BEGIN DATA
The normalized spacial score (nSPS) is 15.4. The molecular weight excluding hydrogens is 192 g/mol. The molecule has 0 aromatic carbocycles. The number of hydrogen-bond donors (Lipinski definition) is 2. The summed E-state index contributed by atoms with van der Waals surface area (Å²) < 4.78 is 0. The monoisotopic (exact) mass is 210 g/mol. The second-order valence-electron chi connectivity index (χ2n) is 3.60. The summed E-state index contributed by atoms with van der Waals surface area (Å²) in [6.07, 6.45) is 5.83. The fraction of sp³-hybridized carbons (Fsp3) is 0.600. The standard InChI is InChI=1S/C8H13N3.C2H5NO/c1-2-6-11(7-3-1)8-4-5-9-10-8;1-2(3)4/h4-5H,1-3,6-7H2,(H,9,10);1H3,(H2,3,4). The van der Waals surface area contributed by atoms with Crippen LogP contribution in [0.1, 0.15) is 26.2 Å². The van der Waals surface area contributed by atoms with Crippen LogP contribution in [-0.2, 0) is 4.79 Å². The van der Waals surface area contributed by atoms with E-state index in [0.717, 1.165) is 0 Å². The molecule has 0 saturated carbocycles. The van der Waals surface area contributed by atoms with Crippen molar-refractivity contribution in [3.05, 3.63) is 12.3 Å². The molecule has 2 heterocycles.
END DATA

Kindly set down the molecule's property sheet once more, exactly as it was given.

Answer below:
The normalized spacial score (nSPS) is 15.4. The molecular weight excluding hydrogens is 192 g/mol. The molecule has 0 aromatic carbocycles. The number of hydrogen-bond donors (Lipinski definition) is 2. The summed E-state index contributed by atoms with van der Waals surface area (Å²) < 4.78 is 0. The monoisotopic (exact) mass is 210 g/mol. The second-order valence-electron chi connectivity index (χ2n) is 3.60. The summed E-state index contributed by atoms with van der Waals surface area (Å²) in [6.07, 6.45) is 5.83. The fraction of sp³-hybridized carbons (Fsp3) is 0.600. The standard InChI is InChI=1S/C8H13N3.C2H5NO/c1-2-6-11(7-3-1)8-4-5-9-10-8;1-2(3)4/h4-5H,1-3,6-7H2,(H,9,10);1H3,(H2,3,4). The van der Waals surface area contributed by atoms with Crippen LogP contribution in [0.1, 0.15) is 26.2 Å². The van der Waals surface area contributed by atoms with Crippen LogP contribution in [-0.2, 0) is 4.79 Å². The van der Waals surface area contributed by atoms with E-state index in [0.717, 1.165) is 0 Å². The molecule has 0 saturated carbocycles. The van der Waals surface area contributed by atoms with Crippen molar-refractivity contribution in [3.05, 3.63) is 12.3 Å². The molecule has 2 heterocycles.